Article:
View Full Version : Laser cutting & Tacky glue?

Amanda Davis
11-19-2010, 4:52 PM
Hi all. I want to start off by saying I have been browsing this community for a year or two now and am so impressed & inspired by the knowledge everyone seems to possess. I am a youngin' who is pretty new to the lasering world and have so much to learn. Much respect to everyone here!

With that being said, I apologize if my question is so amateur that it's laughable. :(
I have been google searching and also looking through the forums here but can't seem to find the answers I need.

I am familiar with cutting both acrylic sheets & leather (with my Epilog Mini 45w) but am wondering if I can decrease production time by using a simple tacky glue to adhere leather straight to the acrylic sheet, smooth it out, and then laser cut a shape.
It seems great in theory but I'm afraid there could be a reaction between the glue & the laser that ruins my machine.

Am I better off cutting each material separately and adhering them by hand?

Thanks for any advice :)

Frank Corker
11-19-2010, 5:12 PM
Amanda I wouldn't be tempted to try it, obviously it can be done, but the result could easily be a huge mess. Acrylic is usually cut at 5000 frequency. That means the laser pulses at that, it's almost continuous concentrated laser power. Leather is cut at 500 frequency. If you cut leather at 5000 the tendency is for the leather to burn or crisp up. Best way to find out, give it a whirl, just watch for flaming. Certain glues are quite flammable and I would suggest that the type of glue that would bond these two materials together are exactly that. That would probably be your biggest danger, fire.

David Fairfield
11-19-2010, 7:00 PM
What Frank said, plus I don't really think it would save a lot of laser time. The additional strata of leather will need additional power or decreased speed, maybe both. Either way doesn't help you much, unless you can live with some scortched looking leather. I expect the finished product will smell pretty bad for a while, too.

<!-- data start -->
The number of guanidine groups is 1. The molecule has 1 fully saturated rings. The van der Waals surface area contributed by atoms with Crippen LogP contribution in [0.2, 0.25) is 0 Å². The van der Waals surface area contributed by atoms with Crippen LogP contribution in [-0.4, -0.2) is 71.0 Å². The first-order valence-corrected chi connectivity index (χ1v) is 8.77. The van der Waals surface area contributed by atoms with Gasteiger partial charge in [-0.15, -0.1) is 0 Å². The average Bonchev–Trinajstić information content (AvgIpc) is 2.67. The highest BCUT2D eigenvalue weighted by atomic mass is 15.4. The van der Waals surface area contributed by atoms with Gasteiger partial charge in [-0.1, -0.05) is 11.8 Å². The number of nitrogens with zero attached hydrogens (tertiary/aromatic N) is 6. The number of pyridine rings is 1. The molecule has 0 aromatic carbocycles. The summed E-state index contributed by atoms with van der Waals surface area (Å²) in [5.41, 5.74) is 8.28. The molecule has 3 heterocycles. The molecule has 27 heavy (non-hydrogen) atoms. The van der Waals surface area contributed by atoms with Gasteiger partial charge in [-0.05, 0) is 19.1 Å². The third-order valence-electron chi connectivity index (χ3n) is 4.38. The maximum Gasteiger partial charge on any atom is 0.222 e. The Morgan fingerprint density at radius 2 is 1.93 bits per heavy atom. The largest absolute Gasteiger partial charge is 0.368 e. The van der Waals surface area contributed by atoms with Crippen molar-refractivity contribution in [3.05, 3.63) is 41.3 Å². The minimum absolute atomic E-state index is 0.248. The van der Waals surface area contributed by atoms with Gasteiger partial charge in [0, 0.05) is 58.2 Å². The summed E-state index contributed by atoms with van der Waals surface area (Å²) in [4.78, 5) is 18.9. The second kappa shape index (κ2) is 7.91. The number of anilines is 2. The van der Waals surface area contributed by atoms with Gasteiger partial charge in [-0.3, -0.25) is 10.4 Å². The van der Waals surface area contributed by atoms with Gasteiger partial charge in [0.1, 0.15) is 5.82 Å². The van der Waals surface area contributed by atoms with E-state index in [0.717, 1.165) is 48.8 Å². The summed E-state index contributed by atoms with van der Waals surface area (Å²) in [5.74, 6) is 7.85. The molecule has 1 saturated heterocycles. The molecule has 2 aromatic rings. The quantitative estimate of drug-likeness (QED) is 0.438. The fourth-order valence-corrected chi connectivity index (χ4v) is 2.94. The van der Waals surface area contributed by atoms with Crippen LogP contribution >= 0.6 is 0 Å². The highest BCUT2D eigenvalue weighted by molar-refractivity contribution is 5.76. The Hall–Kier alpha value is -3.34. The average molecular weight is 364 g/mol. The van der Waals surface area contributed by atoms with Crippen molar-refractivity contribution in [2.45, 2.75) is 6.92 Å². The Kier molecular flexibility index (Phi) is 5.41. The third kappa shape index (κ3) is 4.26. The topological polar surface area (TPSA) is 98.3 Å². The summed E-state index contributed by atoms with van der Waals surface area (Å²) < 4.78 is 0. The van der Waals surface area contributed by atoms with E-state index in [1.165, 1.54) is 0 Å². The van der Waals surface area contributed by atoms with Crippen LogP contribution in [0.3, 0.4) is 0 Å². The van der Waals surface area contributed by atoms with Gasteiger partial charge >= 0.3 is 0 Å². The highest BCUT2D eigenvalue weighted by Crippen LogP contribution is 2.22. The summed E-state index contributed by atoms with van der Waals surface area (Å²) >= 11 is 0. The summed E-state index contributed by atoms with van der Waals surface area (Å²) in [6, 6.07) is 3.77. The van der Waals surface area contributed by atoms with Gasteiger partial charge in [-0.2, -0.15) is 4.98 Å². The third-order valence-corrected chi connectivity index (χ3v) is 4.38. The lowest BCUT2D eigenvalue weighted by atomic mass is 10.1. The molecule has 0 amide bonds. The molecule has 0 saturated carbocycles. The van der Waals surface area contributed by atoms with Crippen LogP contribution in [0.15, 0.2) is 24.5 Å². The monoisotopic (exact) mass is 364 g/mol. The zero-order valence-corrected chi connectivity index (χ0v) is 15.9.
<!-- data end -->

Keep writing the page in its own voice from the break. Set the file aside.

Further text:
Pre-gluing layers is useful if you have complicated shapes that might be difficult to align after cutting. I haven't found PVA / White glues to offer much resistance to the laser, or cause a reaction, I use a number of different types. But you must always be on the alert for fire, glue or no glue.


Larry Bratton
11-19-2010, 7:30 PM
I would nix that one also. You will end up with a mess. If you do try it, I hope you have good exhaust.

Joe Pelonio
11-19-2010, 9:47 PM
Even if you don't do it that way, you need good ventilation to cut leather, or your shop will smell like branding time at the stockyards.

If the shapes are simple, it may be easier and faster to laser cut the acrylic, then glue on leather scissor cut slightly larger, turn over and use the acrylic as a guide to trim the leather with a sharp xacto or Olfa knife.

Another option is the same until the gluing, the place the acrylic back into the original piece it was cut from and then cut the leather on the laser. You just have to be really careful not to move the material and use the same cut file from the acrylic but with the leather settings.

Dan Hintz
11-20-2010, 7:21 AM
This also sounds like a good use for a waterjet... minimal kerf, clean line through both materials, etc.

paul mott
11-20-2010, 8:27 AM

I think Amanda is asking advice regarding the laser.

Buying a water jet is a bit OTT :D


Martin Boekers
11-20-2010, 9:40 AM
You may try this;

first cut the acrylic, then glue the leather to it,
replace the piece in the same position, set the
laser to cut the leather.

Don't change focus as that may cause a misregistration.

I do this with acrylic and felt. That way you
can set the laser for each material.

Still take an extra step, but it's better than
cutting each then glueing together


Doug Griffith
11-20-2010, 11:51 AM
I would probably laser both separately at their optimum settings. Then I'd build a female gluing fixture using the perimeter of the acrylic (or Delrin if it is a repetitive job - glue doesn't easily stick to it). From there, I'd drop the leather into the fixture cavity. Apply adhesive to the acrylic. Then drop the acrylic with the adhesive side down into the fixture cavity.

Amanda Davis
11-20-2010, 12:55 PM
Thanks so much everyone for the replies!

I should have mentioned this in my original post but I need to make 200 pieces for a large retail company by 12/1, so cutting down time spent on hand assembly is pretty important at this point.

One of the shapes is moderately detailed but I am going to try most of the suggestions given to see what works best. (Aside from the waterjet, which I oh so dearly wish I owned/had access to :D )